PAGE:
Grab retains the full backing of SoftBank as the ride-hailing firm goes bumper-to-bumper with Indonesian rival Gojek for right-of-way on Southeast Asia’s roads, Anthony Tan, the company's co-founder and chief executive, said on Monday.
And that support could come in various guises including more capital and operational support from SoftBank’s other portfolio companies.
“I met Masayoshi-san last week where he gave his unlimited support to power our growth,” Tan said in a statement, referencing Softbank's influential founder and CEO, Masayoshi Son.
Softbank's Saudi-backed $100 billion Vision Fund has already invested about $70 billion in tech startups globally and it is in talks with investors about raising a second fund in its quest for digital dominance.
“Winner takes all,” Son said at the Milken Institute Japan Symposium on March 25. “In probability, [the chance of] No. 2 company succeeding is very low.”
Son added that his investments in Uber, Didi, India's Ola and Grab add up to a 90% market share of the worldwide ride-share industry. “Our group of companies are all number one company in each geography of the world," Son said, underscoring his combative optimism.
SoftBank’s support of Grab dates back to 2014, when it was still fighting off Uber in Singapore.
Singapore-headquartered Grab is making a bid to dominate ride-hailing across Southeast Asia.
Grab said on Monday that it plans to raise $6.5 billion by the end of December to support its expansion. This figure includes the $4.5 billion raised so far in Grab's current “series H” round of fundraising. Last month, Grab said it had secured a $1.46 billion investment from the SoftBank Vision Fund as part of the “H” round.
The additional capital will be in the form of debt and new equity raised. Part of that extra $2 billion will come from SoftBank, a person familiar with the matter told FinanceAsia.
Grab raised over $700 million in debt in October 2017 from banks including HSBC, ring-fenced to finance the growth of Grab’s Singapore vehicle fleet. The person said the loans this time around could come from a different mix of banks.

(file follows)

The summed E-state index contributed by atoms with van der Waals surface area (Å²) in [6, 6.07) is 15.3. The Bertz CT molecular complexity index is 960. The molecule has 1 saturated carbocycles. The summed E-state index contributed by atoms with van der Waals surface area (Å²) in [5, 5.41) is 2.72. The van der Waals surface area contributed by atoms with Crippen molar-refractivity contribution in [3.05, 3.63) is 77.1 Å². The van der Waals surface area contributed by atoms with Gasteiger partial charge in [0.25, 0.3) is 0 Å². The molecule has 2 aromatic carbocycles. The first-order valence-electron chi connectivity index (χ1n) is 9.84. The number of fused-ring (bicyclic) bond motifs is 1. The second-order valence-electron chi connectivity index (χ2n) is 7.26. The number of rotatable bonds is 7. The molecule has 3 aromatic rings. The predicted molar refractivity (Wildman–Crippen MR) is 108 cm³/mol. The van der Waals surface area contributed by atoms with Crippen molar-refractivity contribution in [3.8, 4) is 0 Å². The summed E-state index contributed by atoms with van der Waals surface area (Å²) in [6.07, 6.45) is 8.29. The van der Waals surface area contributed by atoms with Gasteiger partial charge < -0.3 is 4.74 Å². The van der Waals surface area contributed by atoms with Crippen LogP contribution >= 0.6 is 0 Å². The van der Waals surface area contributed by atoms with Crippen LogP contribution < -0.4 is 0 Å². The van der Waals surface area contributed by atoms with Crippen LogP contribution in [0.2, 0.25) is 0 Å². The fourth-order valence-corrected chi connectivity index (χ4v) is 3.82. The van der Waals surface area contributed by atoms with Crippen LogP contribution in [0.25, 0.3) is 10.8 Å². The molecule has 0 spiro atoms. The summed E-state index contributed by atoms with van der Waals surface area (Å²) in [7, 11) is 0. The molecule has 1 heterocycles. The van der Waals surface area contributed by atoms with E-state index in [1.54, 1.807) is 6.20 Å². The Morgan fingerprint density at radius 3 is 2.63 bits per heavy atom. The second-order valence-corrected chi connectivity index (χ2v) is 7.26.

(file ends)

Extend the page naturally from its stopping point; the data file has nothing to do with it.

As of March, Grab had managed to raise about $8.8 billion from investors to pursue its monopolistic ambitions, more than double Gojek’s $3.1 billion, according to database Crunchbase. Both have high-profile, determined backers with deep pockets. Grab’s biggest shareholders other than SoftBank are Uber and China’s Didi Chuxing. Gojek’s major shareholders include US search giant Google, China’s JD.com and Tencent.
Grab and Gojek are not only competing in ride-hailing but also other services by drivers, such as filling orders placed on smartphones for services ranging from food delivery and top-up payments.
“The support from strategic investors like SoftBank and others will allow us to grow very aggressively this year across our verticals of payments, transport and food,” Tan said.
The largest economy in Southeast Asia, Indonesia, is a key battleground.
“Indonesia, in particular, will see us invest a significant portion of fresh proceeds, where we are on track to be four times larger than our nearest competitor and remain the leader in on-demand transport,” said Ming Maa, Grab’s president.
Grab did not specify on which measure it would be bigger. Investors have long struggled with the differing metric definitions used by private technology companies to measure growth – including gross transaction value (GTV), which purports to be a multiple of the number of items sold by the sale price, booking value or transaction value.
Grab added on Monday that it plans to make at least six investments or acquisitions in Southeast Asia this year. To this end, the person familiar with the matter said Grab is already in talks with some of these target companies, the bulk of them in Indonesia.
Both Gojek and Grab are already claiming leadership in terms of the number of bikes and cars on the streets of Indonesia. Grab backed up this claim on Monday saying it has 62% of Indonesia’s ride-hailing market, according to market analysts ABI Research.
Grab added that its Indonesian business is expanding rapidly, with revenue more than doubling in 2018. GrabFood is growing rapidly in Indonesia, operating in 178 Indonesian cities from 13 at the start of last year, with delivery volumes growing almost 10 times in 2018.
Grab upped the ante in Indonesia back in February 2015 when it signalled that it would invest $700 million over the following four years for acquisitions as well as a research centre in Jakarta, adding to the cash it is already burning to build up its operations in the country.